BARNZ has labelled the Airways NZ’s argument that the price increases will be neutralised by equal value in fuel savings as “specious”. It says the projects that enabled those savings were introduced in the past four years and airlines had paid (and continued to pay) Airways NZ the full costs associated with them. BARNZ also calculates the cumulative price increases from 2010 to 2013 equalled or outweighed the value of fuel savings in every year other than 2010.
“It is nonsensical to attempt to justify future price increases as against fuel savings achieved by past projects, the full costs of which have been met by airlines. In a competitive market firms deliver productivity improvements in order to make their products or services more attractive to customers and thus increase their share of the market. In a competitive market productivity improvements achieved by customers are not normally able to be used to justify price increases. Price rises are usually driven by unavoidable cost increases,” BARNZ says in its submission.
IATA secretary general Tony Tyler in a speech delivered in Auckland on 02-Jul-2013 suggested that price controls may be warranted for Airway NZ. Airlines have no recourse to the Commerce Commission or any avenue to appeal final pricing decisions made by Airways NZ.
The increases are in stark contrast to the decade long price reductions during which time Airways NZ’s prices fell by 16% in real terms due to productivity improvements and efficiency measures in the early to mid-2000s including the use of technology to provide more efficient services. Over that period airlines received a total of NZD26 million (USD20 million) in rebates.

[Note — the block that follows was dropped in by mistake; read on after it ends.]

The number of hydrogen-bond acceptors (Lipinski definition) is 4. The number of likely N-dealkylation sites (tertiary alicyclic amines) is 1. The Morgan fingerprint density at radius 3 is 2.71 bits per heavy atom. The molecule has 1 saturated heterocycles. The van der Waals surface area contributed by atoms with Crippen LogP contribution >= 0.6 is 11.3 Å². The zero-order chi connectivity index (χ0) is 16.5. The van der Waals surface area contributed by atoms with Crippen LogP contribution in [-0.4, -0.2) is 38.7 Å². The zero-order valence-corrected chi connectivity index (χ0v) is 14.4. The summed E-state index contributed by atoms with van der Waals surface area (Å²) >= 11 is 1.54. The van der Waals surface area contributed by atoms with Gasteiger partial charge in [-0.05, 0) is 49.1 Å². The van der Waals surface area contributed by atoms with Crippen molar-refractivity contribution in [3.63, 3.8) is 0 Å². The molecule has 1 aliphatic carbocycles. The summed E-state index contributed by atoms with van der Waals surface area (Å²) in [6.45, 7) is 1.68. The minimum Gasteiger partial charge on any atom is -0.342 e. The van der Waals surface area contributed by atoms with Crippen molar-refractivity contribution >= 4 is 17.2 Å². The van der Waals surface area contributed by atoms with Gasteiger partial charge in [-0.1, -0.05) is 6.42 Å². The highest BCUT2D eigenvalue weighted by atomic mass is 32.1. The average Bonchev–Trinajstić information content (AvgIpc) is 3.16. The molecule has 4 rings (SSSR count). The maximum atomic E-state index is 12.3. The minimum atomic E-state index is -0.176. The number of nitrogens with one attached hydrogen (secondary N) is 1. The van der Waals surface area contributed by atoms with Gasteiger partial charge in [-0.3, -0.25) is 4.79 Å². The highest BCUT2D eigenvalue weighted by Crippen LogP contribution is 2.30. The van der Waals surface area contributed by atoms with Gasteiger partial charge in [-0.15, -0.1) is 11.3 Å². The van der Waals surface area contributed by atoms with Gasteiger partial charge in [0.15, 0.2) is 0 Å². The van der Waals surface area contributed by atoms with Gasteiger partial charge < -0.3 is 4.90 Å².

Airways NZ’s real pricing: 2000 to 2013
A new pricing framework, developed in consultation with the industry in 2012, ensures that prices reflect the cost of specific service delivery and that there is no cross-subsidisation between customer groups or Airways Global Services.
Prices have also been rebalanced to reflect the underlying cost of individual services including for approach, aerodrome, oceanic enroute and domestic enroute. The effect of the rebalancing means that the actual cost increases for individual airlines will vary according to their operations.
Impact of Airways NZ price rebalancing in 2014
In addition Airways NZ has also changed its MCTOW price curve which will result in heavier aircraft being subject to larger percentage increases than lighter aircraft.
Airways NZ says it is under increased pressure to deliver an economic return to the Government. That corporation states that: “As a state-owned enterprise (SOE), Airways is expected to provide a commercial return. While this requirement has not changed from previous years, the shareholder has become more explicit in its expectations that Airways must deliver a commercial return. Any previous tolerance of a negative economic value added (EVA) position or less-than-commercial-return, no longer exists.”
The organisation also points out that it is among the top five most cost-effective ANS providers within CANSO. However, an Ernst & Young report on SOE’s to the Government in Nov-2011 assessed that Airways NZ provided an economic profit in every year but one in the last decade, which suggests according to BARNZ that the corporation has no need to increase its profitability.
In its pricing proposal Airways NZ calculated its cost of capital at 8.49% as being a fair commercial return, using the Commerce Commission’s input methodologies that guide pricing for other New Zealand infrastructure providers and the practice of ANS industry regulators.